King Willem-Alexander’s speech in full:
In October I received this first copy of the latest Bible translation. The old sources have been converted into the language of our time on the basis of the latest insights. Also the Christmas story.
A defenceless child as a sign of hope. The story of the birth of Jesus continues to appeal to the imagination. It has been told in all times and in all places. In festively lit churches. But also in barracks and bomb shelters. Everywhere and again and again it gives people comfort and courage. Even now, this Christmas, which is forced to be so much more sober and quieter than we all hoped.
Stories give meaning and purpose to our lives. By telling and listening to stories, we connect with each other.
Each of us has our own story. After all, we humans are very different. We look at life in very different ways.
We are free to think and believe what we want. Free to form and put into words our own world view. Fortunately!
I have the privilege of meeting the most diverse people in my work and hearing their personal stories.
Sometimes that is a story of courage and perseverance.
Like in the Van Weel-Bethesda Hospital in Dirksland, where a nurse told me about the exhaustion of many patients in the ICU. I immediately thought of the war of attrition it must be for her and her colleagues. An effort to this day by all those wonderful doctors, nurses and healthcare workers who go on and on for our health.
I also hear stories of pride and ambition.
Students at TU Delft who are working on the mobility of tomorrow: clean and climate neutral.
And the company in Deurne. It makes electric buses with lightweight materials and techniques from aerospace. The employees told me how they started with a small club and how proud they were of the success of their team.
In other stories I hear, worries and tensions are central.
A farming family in Overschild, in Groningen, with a dairy farm. Will one of the children still be able to take over the company in the future, with all the misery of leaking manure pits and other earthquake damage?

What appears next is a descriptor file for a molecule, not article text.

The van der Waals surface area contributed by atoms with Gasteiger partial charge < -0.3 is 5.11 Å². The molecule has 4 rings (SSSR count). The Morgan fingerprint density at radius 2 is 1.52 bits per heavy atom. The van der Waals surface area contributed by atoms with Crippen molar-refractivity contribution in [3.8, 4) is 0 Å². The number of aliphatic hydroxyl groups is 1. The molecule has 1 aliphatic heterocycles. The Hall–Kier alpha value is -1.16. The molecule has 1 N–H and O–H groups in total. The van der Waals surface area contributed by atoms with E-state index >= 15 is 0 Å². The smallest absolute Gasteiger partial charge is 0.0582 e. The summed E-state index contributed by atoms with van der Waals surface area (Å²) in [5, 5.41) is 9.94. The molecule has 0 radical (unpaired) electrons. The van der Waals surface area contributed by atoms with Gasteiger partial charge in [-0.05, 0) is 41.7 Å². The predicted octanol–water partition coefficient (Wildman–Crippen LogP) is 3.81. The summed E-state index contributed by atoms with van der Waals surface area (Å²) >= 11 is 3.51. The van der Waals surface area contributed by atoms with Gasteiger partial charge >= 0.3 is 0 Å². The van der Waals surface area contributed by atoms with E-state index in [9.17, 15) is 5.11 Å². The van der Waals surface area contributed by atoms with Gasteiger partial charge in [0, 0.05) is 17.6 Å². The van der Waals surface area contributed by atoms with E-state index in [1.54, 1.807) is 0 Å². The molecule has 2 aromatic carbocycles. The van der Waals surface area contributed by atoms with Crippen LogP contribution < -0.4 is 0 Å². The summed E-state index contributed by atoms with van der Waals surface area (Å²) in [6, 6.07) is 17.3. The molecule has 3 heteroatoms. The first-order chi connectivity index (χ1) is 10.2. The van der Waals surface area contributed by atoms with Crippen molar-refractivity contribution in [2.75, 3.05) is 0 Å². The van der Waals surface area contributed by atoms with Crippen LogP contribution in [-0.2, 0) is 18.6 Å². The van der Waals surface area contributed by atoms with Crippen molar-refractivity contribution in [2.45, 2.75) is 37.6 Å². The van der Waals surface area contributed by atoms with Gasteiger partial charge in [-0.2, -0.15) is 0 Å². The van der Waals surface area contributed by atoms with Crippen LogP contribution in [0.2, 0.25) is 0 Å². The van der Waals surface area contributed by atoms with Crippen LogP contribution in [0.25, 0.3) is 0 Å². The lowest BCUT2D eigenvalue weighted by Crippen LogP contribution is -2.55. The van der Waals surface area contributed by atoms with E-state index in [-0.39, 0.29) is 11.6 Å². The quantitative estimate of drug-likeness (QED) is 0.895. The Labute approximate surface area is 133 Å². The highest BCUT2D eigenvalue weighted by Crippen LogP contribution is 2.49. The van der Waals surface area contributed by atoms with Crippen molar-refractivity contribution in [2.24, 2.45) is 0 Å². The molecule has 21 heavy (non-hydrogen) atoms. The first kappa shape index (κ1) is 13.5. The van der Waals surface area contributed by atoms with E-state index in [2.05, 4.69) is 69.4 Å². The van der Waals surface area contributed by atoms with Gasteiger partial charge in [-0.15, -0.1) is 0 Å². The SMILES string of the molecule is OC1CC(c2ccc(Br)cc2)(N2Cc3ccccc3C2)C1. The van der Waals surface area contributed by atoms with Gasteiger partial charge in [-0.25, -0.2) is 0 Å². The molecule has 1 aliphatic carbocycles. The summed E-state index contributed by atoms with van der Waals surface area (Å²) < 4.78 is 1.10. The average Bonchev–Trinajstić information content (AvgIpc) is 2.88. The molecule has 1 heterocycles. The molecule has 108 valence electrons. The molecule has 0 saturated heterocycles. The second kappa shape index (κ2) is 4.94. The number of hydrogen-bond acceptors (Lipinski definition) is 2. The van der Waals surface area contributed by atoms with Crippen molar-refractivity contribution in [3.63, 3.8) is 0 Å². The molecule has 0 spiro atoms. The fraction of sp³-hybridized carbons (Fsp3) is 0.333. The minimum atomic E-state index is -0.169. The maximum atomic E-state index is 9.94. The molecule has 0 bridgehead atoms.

People from the police, fire brigade and ambulance care that I met last month in Rotterdam, after the irrational violence there. A police officer with 37 years of experience said: ‘I have never experienced this’. A young officer told me how he took care of a victim and was pelted with stones.
Sometimes I hear stories of intense anger and despair.
The conversation with a group of parents who got caught up in the allowance affair made a big impression on me. Dutch citizens whose lives have been destroyed. One of them told how she had come to the Netherlands with her parents as a little girl. Her mother and father had always told her: if you do your best and work hard, you can go far in this country. Now a disappointed woman sat opposite me. That touched me deeply.
There are many more stories I remember. As different as they are, it strikes me that they also have a lot in common. The same elements keep coming back.
Again and again – in everyone – there is a need to be heard. Look at me. Listen to me. Put yourself in my situation. Let me join in. Let me contribute!
We don’t lack stories, but we sometimes struggle to listen to them and see the people behind them. Even if we know that we can never agree on one subject, we must keep looking for what we do share. Even if points of view are far apart, we must continue to live together.
In the midst of all the uncertainty, everyone is looking for connection. Even under the thickest armor there is always the desire to work together with others for a better future.
Perhaps therein lies the seed for a shared story.
What I see is the willingness of many people – young and old – to help solve problems that affect us all. Like the coronavirus pandemic. But also the climate change, which we have created ourselves and of which we are now experiencing the consequences.